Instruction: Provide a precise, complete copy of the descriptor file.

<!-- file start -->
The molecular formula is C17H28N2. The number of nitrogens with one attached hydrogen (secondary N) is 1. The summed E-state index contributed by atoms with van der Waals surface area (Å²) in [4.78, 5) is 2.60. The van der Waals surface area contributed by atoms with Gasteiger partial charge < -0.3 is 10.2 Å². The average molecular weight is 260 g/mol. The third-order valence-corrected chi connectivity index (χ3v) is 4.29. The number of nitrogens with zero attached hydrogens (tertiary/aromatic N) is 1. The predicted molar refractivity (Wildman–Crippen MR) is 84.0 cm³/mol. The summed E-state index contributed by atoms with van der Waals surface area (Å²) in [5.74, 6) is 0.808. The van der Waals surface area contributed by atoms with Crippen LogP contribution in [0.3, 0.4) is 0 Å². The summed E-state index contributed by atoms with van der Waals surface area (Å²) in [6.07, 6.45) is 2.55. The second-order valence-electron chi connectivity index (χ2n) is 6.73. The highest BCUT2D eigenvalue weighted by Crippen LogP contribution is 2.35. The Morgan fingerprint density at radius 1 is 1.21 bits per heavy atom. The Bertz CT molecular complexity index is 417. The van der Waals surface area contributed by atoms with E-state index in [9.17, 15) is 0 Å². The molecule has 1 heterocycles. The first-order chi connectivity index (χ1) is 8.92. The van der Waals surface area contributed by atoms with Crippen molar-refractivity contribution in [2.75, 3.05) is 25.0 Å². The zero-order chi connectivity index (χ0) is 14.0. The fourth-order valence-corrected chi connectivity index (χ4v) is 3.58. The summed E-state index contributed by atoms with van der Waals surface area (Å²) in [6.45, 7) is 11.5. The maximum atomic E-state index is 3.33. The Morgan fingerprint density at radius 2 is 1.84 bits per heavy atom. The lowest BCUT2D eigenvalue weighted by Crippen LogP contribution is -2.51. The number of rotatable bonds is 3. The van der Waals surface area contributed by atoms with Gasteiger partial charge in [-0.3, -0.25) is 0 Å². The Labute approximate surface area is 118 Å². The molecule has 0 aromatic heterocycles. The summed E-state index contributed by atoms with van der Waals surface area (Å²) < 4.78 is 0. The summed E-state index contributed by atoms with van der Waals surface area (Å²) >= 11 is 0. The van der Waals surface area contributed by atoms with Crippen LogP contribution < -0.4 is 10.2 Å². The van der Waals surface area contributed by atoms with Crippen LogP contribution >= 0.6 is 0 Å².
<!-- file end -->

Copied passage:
The molecular formula is C17H28N2. The number of nitrogens with one attached hydrogen (secondary N) is 1. The summed E-state index contributed by atoms with van der Waals surface area (Å²) in [4.78, 5) is 2.60. The van der Waals surface area contributed by atoms with Gasteiger partial charge < -0.3 is 10.2 Å². The average molecular weight is 260 g/mol. The third-order valence-corrected chi connectivity index (χ3v) is 4.29. The number of nitrogens with zero attached hydrogens (tertiary/aromatic N) is 1. The predicted molar refractivity (Wildman–Crippen MR) is 84.0 cm³/mol. The summed E-state index contributed by atoms with van der Waals surface area (Å²) in [5.74, 6) is 0.808. The van der Waals surface area contributed by atoms with Crippen LogP contribution in [0.3, 0.4) is 0 Å². The summed E-state index contributed by atoms with van der Waals surface area (Å²) in [6.07, 6.45) is 2.55. The second-order valence-electron chi connectivity index (χ2n) is 6.73. The highest BCUT2D eigenvalue weighted by Crippen LogP contribution is 2.35. The Morgan fingerprint density at radius 1 is 1.21 bits per heavy atom. The Bertz CT molecular complexity index is 417. The van der Waals surface area contributed by atoms with E-state index in [9.17, 15) is 0 Å². The molecule has 1 heterocycles. The first-order chi connectivity index (χ1) is 8.92. The van der Waals surface area contributed by atoms with Crippen molar-refractivity contribution in [2.75, 3.05) is 25.0 Å². The zero-order chi connectivity index (χ0) is 14.0. The fourth-order valence-corrected chi connectivity index (χ4v) is 3.58. The summed E-state index contributed by atoms with van der Waals surface area (Å²) in [6.45, 7) is 11.5. The maximum atomic E-state index is 3.33. The Morgan fingerprint density at radius 2 is 1.84 bits per heavy atom. The lowest BCUT2D eigenvalue weighted by Crippen LogP contribution is -2.51. The number of rotatable bonds is 3. The van der Waals surface area contributed by atoms with Gasteiger partial charge in [-0.3, -0.25) is 0 Å². The Labute approximate surface area is 118 Å². The molecule has 0 aromatic heterocycles. The summed E-state index contributed by atoms with van der Waals surface area (Å²) < 4.78 is 0. The summed E-state index contributed by atoms with van der Waals surface area (Å²) >= 11 is 0. The van der Waals surface area contributed by atoms with Crippen LogP contribution < -0.4 is 10.2 Å². The van der Waals surface area contributed by atoms with Crippen LogP contribution >= 0.6 is 0 Å².